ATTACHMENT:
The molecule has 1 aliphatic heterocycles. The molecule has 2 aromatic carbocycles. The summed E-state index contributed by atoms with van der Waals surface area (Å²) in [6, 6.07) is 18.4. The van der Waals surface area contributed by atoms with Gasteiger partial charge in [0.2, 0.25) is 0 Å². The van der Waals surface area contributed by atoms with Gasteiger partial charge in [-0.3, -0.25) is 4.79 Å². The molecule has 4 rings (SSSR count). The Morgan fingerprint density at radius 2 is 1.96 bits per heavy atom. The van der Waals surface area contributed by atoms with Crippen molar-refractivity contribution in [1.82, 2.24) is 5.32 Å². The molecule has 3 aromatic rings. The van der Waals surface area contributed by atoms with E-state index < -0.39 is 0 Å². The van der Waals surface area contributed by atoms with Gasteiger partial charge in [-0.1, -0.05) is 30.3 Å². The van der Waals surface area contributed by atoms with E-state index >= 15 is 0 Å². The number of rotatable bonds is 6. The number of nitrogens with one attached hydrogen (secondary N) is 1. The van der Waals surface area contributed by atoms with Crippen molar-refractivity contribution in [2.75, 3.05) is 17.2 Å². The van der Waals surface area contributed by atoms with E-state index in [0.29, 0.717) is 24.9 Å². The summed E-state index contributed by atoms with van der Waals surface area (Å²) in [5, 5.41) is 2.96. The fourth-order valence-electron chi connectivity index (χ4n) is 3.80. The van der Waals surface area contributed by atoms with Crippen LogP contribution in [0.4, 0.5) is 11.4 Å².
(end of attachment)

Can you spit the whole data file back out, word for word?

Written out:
The molecule has 1 aliphatic heterocycles. The molecule has 2 aromatic carbocycles. The summed E-state index contributed by atoms with van der Waals surface area (Å²) in [6, 6.07) is 18.4. The van der Waals surface area contributed by atoms with Gasteiger partial charge in [0.2, 0.25) is 0 Å². The van der Waals surface area contributed by atoms with Gasteiger partial charge in [-0.3, -0.25) is 4.79 Å². The molecule has 4 rings (SSSR count). The Morgan fingerprint density at radius 2 is 1.96 bits per heavy atom. The van der Waals surface area contributed by atoms with Crippen molar-refractivity contribution in [1.82, 2.24) is 5.32 Å². The molecule has 3 aromatic rings. The van der Waals surface area contributed by atoms with E-state index < -0.39 is 0 Å². The van der Waals surface area contributed by atoms with Gasteiger partial charge in [-0.1, -0.05) is 30.3 Å². The van der Waals surface area contributed by atoms with E-state index >= 15 is 0 Å². The number of rotatable bonds is 6. The number of nitrogens with one attached hydrogen (secondary N) is 1. The van der Waals surface area contributed by atoms with Crippen molar-refractivity contribution in [2.75, 3.05) is 17.2 Å². The van der Waals surface area contributed by atoms with E-state index in [0.29, 0.717) is 24.9 Å². The summed E-state index contributed by atoms with van der Waals surface area (Å²) in [5, 5.41) is 2.96. The fourth-order valence-electron chi connectivity index (χ4n) is 3.80. The van der Waals surface area contributed by atoms with Crippen LogP contribution in [0.4, 0.5) is 11.4 Å².